New, Controversial, Survey Method Adopted by New York Times and CBS News

The New York Times and CBS News recently announced that they will begin adding online survey panels from YouGov to traditional phone surveys as part of their election coverage, arguing that "[a] deluge of cheap partisan polls has swamped a shrinking number of high-quality, nonpartisan surveys, making it hard to know who is really ahead in many political campaigns. The solution? More nonpartisan surveys."  YouGov is a  U.K.-based research firm founded in 2000 that is non-partisan and uses online survey panels.  The panel the New York Times and CBS are using counts more than 100,000 members.

This decision by the NYT and CBS has been controversial.  Until recently, public polling used random-digit dialing, as this method is considered the gold standard for producing probability--random--samples.  As the American Association for Public Opinion Research explains, "in a probability sample, everyone in the population of interest (e.g., all registered voters in a political poll) has a chance of being selected for an interview. Knowing those chances is critical to creating valid statistical estimates" and knowing the "margin of error."



But as Nate Cohn of the NYT points out, telephone surveys are not without their problems, the most important of which is declining response rates ("Only 9 percent of sampled households responded to traditional telephone polls in 2012, down from 21 percent in 2006 and 36 percent in 1997, according to the Pew Research Center"), especially among young and nonwhite voters who are "least likely to own a landline and least likely to respond to telephone pollsters."  The difficulty in reaching and interviewing people casts doubts on the ability of telephone polls to produce accurate, representative samples and do a good job of predicting elections, particularly as the people who are least likely to participate in telephone polls (young voters) become an ever greater share of the population.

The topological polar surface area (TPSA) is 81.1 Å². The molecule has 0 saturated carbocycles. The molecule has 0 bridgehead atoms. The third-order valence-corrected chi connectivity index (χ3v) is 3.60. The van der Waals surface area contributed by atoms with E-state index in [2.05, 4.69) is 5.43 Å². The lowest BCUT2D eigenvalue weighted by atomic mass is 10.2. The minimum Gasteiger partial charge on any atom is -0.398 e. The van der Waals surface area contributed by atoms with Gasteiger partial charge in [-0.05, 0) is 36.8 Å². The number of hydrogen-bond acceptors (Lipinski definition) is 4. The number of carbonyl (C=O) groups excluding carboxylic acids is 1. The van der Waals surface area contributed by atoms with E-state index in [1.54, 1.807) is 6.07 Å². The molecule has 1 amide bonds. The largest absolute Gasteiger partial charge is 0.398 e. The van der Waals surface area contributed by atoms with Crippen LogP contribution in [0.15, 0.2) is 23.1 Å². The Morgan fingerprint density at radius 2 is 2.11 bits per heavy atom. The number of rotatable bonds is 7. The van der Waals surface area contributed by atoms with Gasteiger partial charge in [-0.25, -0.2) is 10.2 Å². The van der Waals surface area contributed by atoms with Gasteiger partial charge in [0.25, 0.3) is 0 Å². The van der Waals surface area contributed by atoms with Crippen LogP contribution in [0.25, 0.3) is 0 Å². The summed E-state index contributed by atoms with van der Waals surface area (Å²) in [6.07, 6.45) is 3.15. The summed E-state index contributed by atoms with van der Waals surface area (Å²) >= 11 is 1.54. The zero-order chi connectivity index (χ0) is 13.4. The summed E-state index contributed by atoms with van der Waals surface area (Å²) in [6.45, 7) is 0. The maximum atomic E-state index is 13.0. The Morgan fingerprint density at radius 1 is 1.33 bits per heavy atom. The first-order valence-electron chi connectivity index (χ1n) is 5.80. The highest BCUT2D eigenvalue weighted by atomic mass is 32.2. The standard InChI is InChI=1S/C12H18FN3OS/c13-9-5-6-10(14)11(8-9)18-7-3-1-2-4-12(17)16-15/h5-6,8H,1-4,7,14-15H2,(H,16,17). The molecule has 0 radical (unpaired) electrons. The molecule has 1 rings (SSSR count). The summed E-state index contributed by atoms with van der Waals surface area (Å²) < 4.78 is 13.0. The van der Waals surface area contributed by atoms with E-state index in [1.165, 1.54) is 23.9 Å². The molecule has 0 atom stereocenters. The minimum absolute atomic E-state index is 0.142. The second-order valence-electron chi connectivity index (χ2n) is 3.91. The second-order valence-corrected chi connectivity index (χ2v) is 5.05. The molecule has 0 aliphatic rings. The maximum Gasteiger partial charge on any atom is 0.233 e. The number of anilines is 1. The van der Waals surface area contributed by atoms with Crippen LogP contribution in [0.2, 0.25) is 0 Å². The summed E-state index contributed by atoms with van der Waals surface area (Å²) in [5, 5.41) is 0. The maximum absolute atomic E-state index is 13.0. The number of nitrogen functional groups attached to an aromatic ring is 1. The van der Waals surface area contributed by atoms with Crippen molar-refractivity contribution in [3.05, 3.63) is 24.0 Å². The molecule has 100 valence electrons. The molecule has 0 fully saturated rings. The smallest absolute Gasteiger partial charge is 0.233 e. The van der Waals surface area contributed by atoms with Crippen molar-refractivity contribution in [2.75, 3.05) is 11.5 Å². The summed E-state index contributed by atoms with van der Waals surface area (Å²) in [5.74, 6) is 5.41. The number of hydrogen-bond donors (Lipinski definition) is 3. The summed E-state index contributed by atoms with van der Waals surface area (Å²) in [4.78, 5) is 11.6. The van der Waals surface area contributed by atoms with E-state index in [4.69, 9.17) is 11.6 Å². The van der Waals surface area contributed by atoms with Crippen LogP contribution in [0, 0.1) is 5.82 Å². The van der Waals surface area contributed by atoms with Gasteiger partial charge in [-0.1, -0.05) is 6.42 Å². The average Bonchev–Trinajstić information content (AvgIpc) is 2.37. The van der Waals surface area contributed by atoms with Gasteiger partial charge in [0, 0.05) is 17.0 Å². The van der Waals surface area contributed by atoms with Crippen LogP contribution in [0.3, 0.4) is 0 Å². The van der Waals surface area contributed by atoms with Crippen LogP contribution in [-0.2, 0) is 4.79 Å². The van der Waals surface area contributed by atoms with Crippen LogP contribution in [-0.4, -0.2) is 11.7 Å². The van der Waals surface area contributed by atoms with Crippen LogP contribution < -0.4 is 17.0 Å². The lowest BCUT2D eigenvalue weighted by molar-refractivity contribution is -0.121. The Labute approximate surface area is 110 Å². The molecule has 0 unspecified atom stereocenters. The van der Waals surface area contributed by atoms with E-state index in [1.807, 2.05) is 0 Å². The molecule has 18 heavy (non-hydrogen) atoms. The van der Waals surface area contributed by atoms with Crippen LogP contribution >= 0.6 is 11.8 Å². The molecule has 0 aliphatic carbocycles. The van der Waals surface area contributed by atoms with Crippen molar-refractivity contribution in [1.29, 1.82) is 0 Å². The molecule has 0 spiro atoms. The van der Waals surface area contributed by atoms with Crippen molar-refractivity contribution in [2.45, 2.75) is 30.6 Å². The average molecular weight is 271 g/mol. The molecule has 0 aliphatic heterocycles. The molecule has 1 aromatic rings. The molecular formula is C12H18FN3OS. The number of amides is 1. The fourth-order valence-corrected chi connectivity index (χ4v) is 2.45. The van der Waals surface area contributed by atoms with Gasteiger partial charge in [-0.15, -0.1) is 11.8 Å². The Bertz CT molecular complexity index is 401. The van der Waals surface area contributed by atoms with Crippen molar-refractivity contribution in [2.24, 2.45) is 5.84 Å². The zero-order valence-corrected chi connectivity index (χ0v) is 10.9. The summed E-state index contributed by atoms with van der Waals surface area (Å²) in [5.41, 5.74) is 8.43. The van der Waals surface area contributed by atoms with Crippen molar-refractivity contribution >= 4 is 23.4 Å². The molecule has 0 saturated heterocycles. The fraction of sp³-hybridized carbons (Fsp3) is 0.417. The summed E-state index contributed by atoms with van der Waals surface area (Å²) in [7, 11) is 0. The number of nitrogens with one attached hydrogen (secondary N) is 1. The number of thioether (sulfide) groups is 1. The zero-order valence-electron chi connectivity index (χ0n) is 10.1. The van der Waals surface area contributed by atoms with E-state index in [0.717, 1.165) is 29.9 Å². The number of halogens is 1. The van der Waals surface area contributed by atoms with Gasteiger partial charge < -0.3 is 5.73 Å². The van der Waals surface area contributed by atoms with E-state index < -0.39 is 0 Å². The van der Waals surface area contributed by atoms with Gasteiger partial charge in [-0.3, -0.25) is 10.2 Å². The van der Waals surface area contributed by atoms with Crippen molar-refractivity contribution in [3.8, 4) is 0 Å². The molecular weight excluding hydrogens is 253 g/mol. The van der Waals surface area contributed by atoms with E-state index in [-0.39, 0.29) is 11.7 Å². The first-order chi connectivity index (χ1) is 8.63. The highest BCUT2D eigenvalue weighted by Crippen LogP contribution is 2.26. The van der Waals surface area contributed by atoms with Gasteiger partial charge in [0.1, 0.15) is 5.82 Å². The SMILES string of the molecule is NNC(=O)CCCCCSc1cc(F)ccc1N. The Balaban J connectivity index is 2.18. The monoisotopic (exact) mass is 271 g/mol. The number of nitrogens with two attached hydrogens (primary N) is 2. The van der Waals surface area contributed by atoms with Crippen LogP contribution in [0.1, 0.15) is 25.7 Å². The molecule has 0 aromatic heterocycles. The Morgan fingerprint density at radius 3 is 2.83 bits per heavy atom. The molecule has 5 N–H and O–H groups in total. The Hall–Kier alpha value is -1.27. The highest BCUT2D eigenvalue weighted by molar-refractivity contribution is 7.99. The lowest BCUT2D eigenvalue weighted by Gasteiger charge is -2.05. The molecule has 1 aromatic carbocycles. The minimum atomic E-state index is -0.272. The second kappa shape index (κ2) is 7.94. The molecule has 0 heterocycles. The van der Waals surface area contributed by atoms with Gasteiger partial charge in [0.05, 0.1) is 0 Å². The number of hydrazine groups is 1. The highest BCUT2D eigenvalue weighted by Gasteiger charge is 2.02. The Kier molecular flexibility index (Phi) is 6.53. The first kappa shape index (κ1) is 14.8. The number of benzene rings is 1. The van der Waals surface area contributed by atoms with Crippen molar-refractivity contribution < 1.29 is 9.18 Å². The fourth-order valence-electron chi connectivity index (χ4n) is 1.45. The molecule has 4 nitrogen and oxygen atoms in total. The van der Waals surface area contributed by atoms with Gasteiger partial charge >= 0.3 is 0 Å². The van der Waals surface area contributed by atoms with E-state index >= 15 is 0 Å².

YouGov does not use probability sampling.  Instead, the research firm "attempts to build a large, diverse panel and then match its panelists to demographically similar respondents from the American Community Survey, an extremely rigorous probability survey conducted by the Census Bureau. This step is intended to mimic probability sampling. But it can require significant assumptions about the composition of the electorate, including partisanship. These assumptions are contestable and based on varying amounts of evidence."  In addition, it is worth noting that the panels may not be nationally representative because not everyone is online, and non-internet users tend to be older, poorer, less educated, and Hispanic.

Nevertheless, it appears that YouGov produces results that are as good or even better than those derived from traditional survey methods, which explains why media organizations like the New York Times and CBS news have decided to incorporate it into their "diverse suite of surveys employing diverse methodologies, with the knowledge that none are perfect in an increasingly challenging era for public-opinion research."

Read more:
http://www.nytimes.com/2014/07/28/upshot/explaining-online-panels-and-the-2014-midterms.html
http://www.people-press.org/2012/05/15/assessing-the-representativeness-of-public-opinion-surveys/
http://www.aapor.org/AM/Template.cfm?Section=Reports1&Template=/CM/ContentDisplay.cfm&ContentID=6210

TeachingwithData.org resources:
Introduction to Statistical Methods in Economics (http://www.teachingwithdata.org/resource/3078)
Dancing statistics: explaining the statistical concept of sampling & standard error through dance (http://www.teachingwithdata.org/resource/3910)
Evaluating Polling Methods and Results (http://www.teachingwithdata.org/resource/3927)
Voting Behavior: The 2012 Election (http://www.teachingwithdata.org/resource/3920)
Frederique Laubepin

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